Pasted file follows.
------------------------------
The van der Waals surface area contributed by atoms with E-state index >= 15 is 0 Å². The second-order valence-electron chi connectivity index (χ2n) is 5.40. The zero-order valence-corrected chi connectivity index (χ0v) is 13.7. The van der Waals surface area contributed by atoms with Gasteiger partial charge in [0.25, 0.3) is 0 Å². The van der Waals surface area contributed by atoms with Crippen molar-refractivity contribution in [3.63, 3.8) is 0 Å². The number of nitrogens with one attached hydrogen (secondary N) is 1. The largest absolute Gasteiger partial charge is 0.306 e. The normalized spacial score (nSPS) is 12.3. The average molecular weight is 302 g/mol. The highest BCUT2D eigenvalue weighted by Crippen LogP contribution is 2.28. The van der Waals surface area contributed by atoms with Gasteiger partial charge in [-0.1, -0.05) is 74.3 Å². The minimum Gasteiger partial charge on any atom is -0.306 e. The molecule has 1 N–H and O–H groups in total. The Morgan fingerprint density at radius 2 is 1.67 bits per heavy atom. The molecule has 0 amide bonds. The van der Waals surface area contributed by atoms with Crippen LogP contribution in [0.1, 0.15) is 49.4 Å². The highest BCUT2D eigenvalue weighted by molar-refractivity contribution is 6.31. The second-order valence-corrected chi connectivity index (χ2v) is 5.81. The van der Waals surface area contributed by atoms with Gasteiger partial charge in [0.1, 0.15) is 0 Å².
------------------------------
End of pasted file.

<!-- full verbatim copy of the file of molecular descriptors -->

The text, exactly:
The van der Waals surface area contributed by atoms with E-state index >= 15 is 0 Å². The second-order valence-electron chi connectivity index (χ2n) is 5.40. The zero-order valence-corrected chi connectivity index (χ0v) is 13.7. The van der Waals surface area contributed by atoms with Gasteiger partial charge in [0.25, 0.3) is 0 Å². The van der Waals surface area contributed by atoms with Crippen molar-refractivity contribution in [3.63, 3.8) is 0 Å². The number of nitrogens with one attached hydrogen (secondary N) is 1. The largest absolute Gasteiger partial charge is 0.306 e. The normalized spacial score (nSPS) is 12.3. The average molecular weight is 302 g/mol. The highest BCUT2D eigenvalue weighted by Crippen LogP contribution is 2.28. The van der Waals surface area contributed by atoms with Gasteiger partial charge in [-0.1, -0.05) is 74.3 Å². The minimum Gasteiger partial charge on any atom is -0.306 e. The molecule has 1 N–H and O–H groups in total. The Morgan fingerprint density at radius 2 is 1.67 bits per heavy atom. The molecule has 0 amide bonds. The van der Waals surface area contributed by atoms with Crippen LogP contribution in [0.1, 0.15) is 49.4 Å². The highest BCUT2D eigenvalue weighted by molar-refractivity contribution is 6.31. The second-order valence-corrected chi connectivity index (χ2v) is 5.81. The van der Waals surface area contributed by atoms with Gasteiger partial charge in [0.1, 0.15) is 0 Å².